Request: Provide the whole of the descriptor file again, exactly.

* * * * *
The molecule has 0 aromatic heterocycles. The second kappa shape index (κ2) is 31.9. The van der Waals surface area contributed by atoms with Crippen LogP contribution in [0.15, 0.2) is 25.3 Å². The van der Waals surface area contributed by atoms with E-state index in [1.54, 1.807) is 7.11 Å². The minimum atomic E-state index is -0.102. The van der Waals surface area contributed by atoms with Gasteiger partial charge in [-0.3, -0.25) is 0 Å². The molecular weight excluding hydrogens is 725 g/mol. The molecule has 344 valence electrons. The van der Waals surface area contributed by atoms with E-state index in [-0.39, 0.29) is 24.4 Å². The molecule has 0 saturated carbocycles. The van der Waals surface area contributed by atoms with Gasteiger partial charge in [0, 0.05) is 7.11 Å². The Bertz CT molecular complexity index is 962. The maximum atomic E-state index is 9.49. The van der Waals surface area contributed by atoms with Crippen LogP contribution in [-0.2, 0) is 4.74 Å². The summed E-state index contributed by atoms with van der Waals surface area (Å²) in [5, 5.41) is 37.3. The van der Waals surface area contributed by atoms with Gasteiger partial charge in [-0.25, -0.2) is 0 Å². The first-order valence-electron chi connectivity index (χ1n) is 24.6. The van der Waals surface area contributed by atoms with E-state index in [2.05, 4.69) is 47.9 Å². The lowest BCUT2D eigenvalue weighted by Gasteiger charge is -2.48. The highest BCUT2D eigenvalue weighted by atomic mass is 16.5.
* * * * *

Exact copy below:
The molecule has 0 aromatic heterocycles. The second kappa shape index (κ2) is 31.9. The van der Waals surface area contributed by atoms with Crippen LogP contribution in [0.15, 0.2) is 25.3 Å². The van der Waals surface area contributed by atoms with E-state index in [1.54, 1.807) is 7.11 Å². The minimum atomic E-state index is -0.102. The van der Waals surface area contributed by atoms with Gasteiger partial charge in [-0.3, -0.25) is 0 Å². The molecular weight excluding hydrogens is 725 g/mol. The molecule has 344 valence electrons. The van der Waals surface area contributed by atoms with E-state index in [-0.39, 0.29) is 24.4 Å². The molecule has 0 saturated carbocycles. The van der Waals surface area contributed by atoms with Gasteiger partial charge in [0, 0.05) is 7.11 Å². The Bertz CT molecular complexity index is 962. The maximum atomic E-state index is 9.49. The van der Waals surface area contributed by atoms with Crippen LogP contribution in [-0.2, 0) is 4.74 Å². The summed E-state index contributed by atoms with van der Waals surface area (Å²) in [5, 5.41) is 37.3. The van der Waals surface area contributed by atoms with Gasteiger partial charge in [-0.25, -0.2) is 0 Å². The first-order valence-electron chi connectivity index (χ1n) is 24.6. The van der Waals surface area contributed by atoms with E-state index in [2.05, 4.69) is 47.9 Å². The lowest BCUT2D eigenvalue weighted by Gasteiger charge is -2.48. The highest BCUT2D eigenvalue weighted by atomic mass is 16.5.